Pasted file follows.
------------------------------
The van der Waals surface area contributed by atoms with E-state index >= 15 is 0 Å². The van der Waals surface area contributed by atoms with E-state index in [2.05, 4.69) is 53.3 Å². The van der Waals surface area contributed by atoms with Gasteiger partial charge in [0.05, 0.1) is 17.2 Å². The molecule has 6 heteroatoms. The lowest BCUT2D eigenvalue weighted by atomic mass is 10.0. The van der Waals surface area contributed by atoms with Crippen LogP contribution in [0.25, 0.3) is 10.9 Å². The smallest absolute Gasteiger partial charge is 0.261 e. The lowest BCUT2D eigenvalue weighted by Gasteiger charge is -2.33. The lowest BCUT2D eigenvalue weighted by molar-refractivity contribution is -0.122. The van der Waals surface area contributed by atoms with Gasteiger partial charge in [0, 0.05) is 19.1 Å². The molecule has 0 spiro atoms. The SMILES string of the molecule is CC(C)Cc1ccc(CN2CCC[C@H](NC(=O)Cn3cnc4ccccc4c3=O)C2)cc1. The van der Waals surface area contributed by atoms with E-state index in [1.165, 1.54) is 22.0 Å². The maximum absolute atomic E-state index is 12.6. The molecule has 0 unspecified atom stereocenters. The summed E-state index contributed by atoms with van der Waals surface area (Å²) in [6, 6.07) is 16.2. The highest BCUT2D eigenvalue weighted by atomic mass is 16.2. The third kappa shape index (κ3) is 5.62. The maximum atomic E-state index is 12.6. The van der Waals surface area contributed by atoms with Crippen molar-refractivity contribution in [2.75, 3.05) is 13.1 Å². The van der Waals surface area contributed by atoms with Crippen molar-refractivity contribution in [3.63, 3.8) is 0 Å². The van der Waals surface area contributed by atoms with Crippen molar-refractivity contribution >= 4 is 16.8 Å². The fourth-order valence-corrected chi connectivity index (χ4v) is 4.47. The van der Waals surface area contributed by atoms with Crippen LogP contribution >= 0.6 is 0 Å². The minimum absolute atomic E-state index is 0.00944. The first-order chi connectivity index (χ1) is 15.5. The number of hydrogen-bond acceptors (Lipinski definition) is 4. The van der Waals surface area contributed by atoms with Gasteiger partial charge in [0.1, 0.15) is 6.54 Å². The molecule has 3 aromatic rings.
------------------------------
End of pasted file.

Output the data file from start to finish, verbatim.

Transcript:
The van der Waals surface area contributed by atoms with E-state index >= 15 is 0 Å². The van der Waals surface area contributed by atoms with E-state index in [2.05, 4.69) is 53.3 Å². The van der Waals surface area contributed by atoms with Gasteiger partial charge in [0.05, 0.1) is 17.2 Å². The molecule has 6 heteroatoms. The lowest BCUT2D eigenvalue weighted by atomic mass is 10.0. The van der Waals surface area contributed by atoms with Crippen LogP contribution in [0.25, 0.3) is 10.9 Å². The smallest absolute Gasteiger partial charge is 0.261 e. The lowest BCUT2D eigenvalue weighted by Gasteiger charge is -2.33. The lowest BCUT2D eigenvalue weighted by molar-refractivity contribution is -0.122. The van der Waals surface area contributed by atoms with Gasteiger partial charge in [0, 0.05) is 19.1 Å². The molecule has 0 spiro atoms. The SMILES string of the molecule is CC(C)Cc1ccc(CN2CCC[C@H](NC(=O)Cn3cnc4ccccc4c3=O)C2)cc1. The van der Waals surface area contributed by atoms with E-state index in [1.165, 1.54) is 22.0 Å². The maximum absolute atomic E-state index is 12.6. The molecule has 0 unspecified atom stereocenters. The summed E-state index contributed by atoms with van der Waals surface area (Å²) in [6, 6.07) is 16.2. The highest BCUT2D eigenvalue weighted by atomic mass is 16.2. The third kappa shape index (κ3) is 5.62. The maximum atomic E-state index is 12.6. The van der Waals surface area contributed by atoms with Crippen molar-refractivity contribution in [2.75, 3.05) is 13.1 Å². The van der Waals surface area contributed by atoms with Crippen molar-refractivity contribution in [3.63, 3.8) is 0 Å². The van der Waals surface area contributed by atoms with Crippen molar-refractivity contribution >= 4 is 16.8 Å². The fourth-order valence-corrected chi connectivity index (χ4v) is 4.47. The van der Waals surface area contributed by atoms with Crippen LogP contribution >= 0.6 is 0 Å². The minimum absolute atomic E-state index is 0.00944. The first-order chi connectivity index (χ1) is 15.5. The number of hydrogen-bond acceptors (Lipinski definition) is 4. The van der Waals surface area contributed by atoms with Gasteiger partial charge in [0.1, 0.15) is 6.54 Å². The molecule has 3 aromatic rings.